You should be aware before you get involved with any 12-step related program that the first step in these programs is to admit that you are powerless over drugs and alcohol. If you don’t admit to being powerless, then you will never achieve social acceptance into the 12 step group, you will be considered to not have made it past the first step, and thus be given a bad prognosis, not only by fellow 12-steppers, but also by counselors and other professionals at treatment programs who employ 12-step methods, many of whom are AA and NA members themselves, and fully believe the doctrine. It may appear on the surface that this is just a recognition of having a problem, but it’s much more than that, and can be extremely harmful.
The doctrine of powerlessness runs deep, and is taken very literally. These programs actually do everything they can to convince you that you do not have any control over the choice to use substances. They make up fake claims of a disease, an allergy, or a genetic condition, and they filter every personal anecdote through the powerlessness concept, so that in retrospect, they all become powerless. Then they take every instance of someone returning to substance use, and use that as evidence of powerlessness. They harp on powerlessness CONSTANTLY, and you will be browbeaten into submitting to this self-defeating concept. The danger should be obvious, if you don’t believe that you have the power to choose whether or not to use substances, then it will become harder for you to stop abusing substances – it’s plain old negative thinking.
There is however some appeal to the powerlessness concept. Many of us feel out of control over our substance abuse habits, and it can be comforting in a strange way to affirm that. The problem is that there is a massive difference between feeling powerless and actually being powerless. As an analogy, I offer up what I think is a fairly common experience: I felt unattractive and unwanted in my high school days, so much so, that it depressed me and led to extremely low self-esteem, social anxiety and withdrawal. Years later, several girls I went to school with admitted that they were very attracted to me back then. I never would have guessed it. So while I felt completely unwanted and incapable of getting a date, the reality was that I was wanted and could have easily gotten a date. It was only my perception of the situation that made me feel so hopeless – and kept me from taking the action to get a date. Likewise, while you may feel powerless over substance use, the reality is that you are not powerless, that you can choose to change your behavior at any given time and explore options to excessive substance use. But if you give in to the fear of powerlessness, and embrace it as a fundamental part of who you are, then you will have effectively stopped yourself from making progress before you even start. To admit to powerlessness is to say “I can’t”. When you say that, you make it a reality.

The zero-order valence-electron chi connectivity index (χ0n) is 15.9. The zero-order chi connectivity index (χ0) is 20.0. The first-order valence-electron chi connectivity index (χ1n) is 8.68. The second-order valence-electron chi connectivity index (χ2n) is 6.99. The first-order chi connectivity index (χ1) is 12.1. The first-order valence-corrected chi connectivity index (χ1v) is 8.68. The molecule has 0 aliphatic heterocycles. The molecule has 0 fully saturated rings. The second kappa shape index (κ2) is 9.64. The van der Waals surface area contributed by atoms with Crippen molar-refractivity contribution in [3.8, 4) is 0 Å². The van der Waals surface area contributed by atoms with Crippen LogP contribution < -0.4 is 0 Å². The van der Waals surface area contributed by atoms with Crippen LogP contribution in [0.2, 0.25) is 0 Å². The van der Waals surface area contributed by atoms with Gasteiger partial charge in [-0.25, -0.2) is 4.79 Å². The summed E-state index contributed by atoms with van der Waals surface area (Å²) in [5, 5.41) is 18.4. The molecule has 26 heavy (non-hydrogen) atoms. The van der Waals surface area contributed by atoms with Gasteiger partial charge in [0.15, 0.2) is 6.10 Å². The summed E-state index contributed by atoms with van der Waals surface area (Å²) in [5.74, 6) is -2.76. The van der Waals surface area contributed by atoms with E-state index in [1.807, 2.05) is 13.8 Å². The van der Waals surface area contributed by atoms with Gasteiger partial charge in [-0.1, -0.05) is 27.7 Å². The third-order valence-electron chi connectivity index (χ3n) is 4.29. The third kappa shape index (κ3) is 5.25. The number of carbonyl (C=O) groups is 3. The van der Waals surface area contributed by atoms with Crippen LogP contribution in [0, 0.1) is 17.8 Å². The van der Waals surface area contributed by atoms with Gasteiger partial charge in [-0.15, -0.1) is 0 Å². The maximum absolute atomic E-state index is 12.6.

The main evidence of powerlessness offered up by the recovery culture is the fact that some people say they are powerless. Going back to the mid twentieth century when the big push was first made for public acceptance of the disease concept of alcoholism, the research, The Stages of Alcoholism by E.M. Jellinek, was based on questionnaires filled out by AA members who were already indoctrinated with the powerlessness concept, in which they stated that they were powerless. Nowadays, we see brain scans which show differing brain activity among addicts, and we’re supposed to believe that this serves as proof of powerlessness, but there is no logical step to prove that such brain activity indicates powerlessness. The only other thing offered up is the claim that addiction is a lifelong condition, and that no one recovers from it without professional help – a false claim. So really, there is no evidence of powerlessness.
On the contrary, there is evidence evidence that people quit or reduce their substance use habits all the time, usually without professional help. In fact, there are 2 separate large scale studies from the NIAAA which show that approximately 75% of people who at one time fit the diagnosis of Alcohol Dependent according to the APA’s definition, are no longer dependent on alcohol. Of that group – only 26% of them have gotten any type of professional or 12-step help. The vast majority of them, 74%, have quit or reduced their substance use without any professional help whatsoever – nor did they seek help from a clergyman or step foot in an AA meeting. These supposedly powerless people quit on their own. Studies in Canada and elsewhere have shown nearly identical results.
In conclusion, while the disease proponents offer up the claim that many people feel powerless as proof of this phenomenon, those of us who don’t believe in powerlessness offer up hard facts, namely, that people do have the power to quit and that they do it all the time.